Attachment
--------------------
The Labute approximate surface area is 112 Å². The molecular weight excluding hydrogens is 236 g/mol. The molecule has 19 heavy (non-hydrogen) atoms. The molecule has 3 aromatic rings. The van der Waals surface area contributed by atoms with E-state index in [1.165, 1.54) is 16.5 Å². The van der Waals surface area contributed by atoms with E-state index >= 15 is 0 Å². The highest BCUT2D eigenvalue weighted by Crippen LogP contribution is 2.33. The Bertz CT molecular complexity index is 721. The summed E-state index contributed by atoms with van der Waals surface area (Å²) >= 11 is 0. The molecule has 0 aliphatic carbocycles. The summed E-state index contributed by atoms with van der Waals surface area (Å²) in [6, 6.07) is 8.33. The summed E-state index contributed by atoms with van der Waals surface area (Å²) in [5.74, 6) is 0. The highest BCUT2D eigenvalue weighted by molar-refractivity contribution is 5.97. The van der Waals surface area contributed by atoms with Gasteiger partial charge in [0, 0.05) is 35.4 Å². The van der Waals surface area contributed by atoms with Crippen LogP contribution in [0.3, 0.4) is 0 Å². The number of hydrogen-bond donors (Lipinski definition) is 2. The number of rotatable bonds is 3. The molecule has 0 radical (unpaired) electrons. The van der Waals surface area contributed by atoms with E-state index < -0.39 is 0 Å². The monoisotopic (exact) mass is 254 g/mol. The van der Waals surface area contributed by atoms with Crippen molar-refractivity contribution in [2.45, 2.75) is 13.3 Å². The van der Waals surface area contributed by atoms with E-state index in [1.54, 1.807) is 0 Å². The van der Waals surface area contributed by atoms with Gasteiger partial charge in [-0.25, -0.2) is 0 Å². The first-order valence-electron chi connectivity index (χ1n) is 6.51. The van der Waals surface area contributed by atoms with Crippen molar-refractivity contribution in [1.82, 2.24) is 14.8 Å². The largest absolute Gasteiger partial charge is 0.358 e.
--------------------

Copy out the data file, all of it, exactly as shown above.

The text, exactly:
The Labute approximate surface area is 112 Å². The molecular weight excluding hydrogens is 236 g/mol. The molecule has 19 heavy (non-hydrogen) atoms. The molecule has 3 aromatic rings. The van der Waals surface area contributed by atoms with E-state index in [1.165, 1.54) is 16.5 Å². The van der Waals surface area contributed by atoms with E-state index >= 15 is 0 Å². The highest BCUT2D eigenvalue weighted by Crippen LogP contribution is 2.33. The Bertz CT molecular complexity index is 721. The summed E-state index contributed by atoms with van der Waals surface area (Å²) >= 11 is 0. The molecule has 0 aliphatic carbocycles. The summed E-state index contributed by atoms with van der Waals surface area (Å²) in [6, 6.07) is 8.33. The summed E-state index contributed by atoms with van der Waals surface area (Å²) in [5.74, 6) is 0. The highest BCUT2D eigenvalue weighted by molar-refractivity contribution is 5.97. The van der Waals surface area contributed by atoms with Gasteiger partial charge in [0, 0.05) is 35.4 Å². The van der Waals surface area contributed by atoms with Crippen LogP contribution in [0.3, 0.4) is 0 Å². The number of hydrogen-bond donors (Lipinski definition) is 2. The number of rotatable bonds is 3. The molecule has 0 radical (unpaired) electrons. The van der Waals surface area contributed by atoms with E-state index < -0.39 is 0 Å². The monoisotopic (exact) mass is 254 g/mol. The van der Waals surface area contributed by atoms with Crippen molar-refractivity contribution in [2.45, 2.75) is 13.3 Å². The van der Waals surface area contributed by atoms with E-state index in [1.54, 1.807) is 0 Å². The van der Waals surface area contributed by atoms with Gasteiger partial charge in [-0.25, -0.2) is 0 Å². The first-order valence-electron chi connectivity index (χ1n) is 6.51. The van der Waals surface area contributed by atoms with Crippen molar-refractivity contribution in [1.82, 2.24) is 14.8 Å². The largest absolute Gasteiger partial charge is 0.358 e.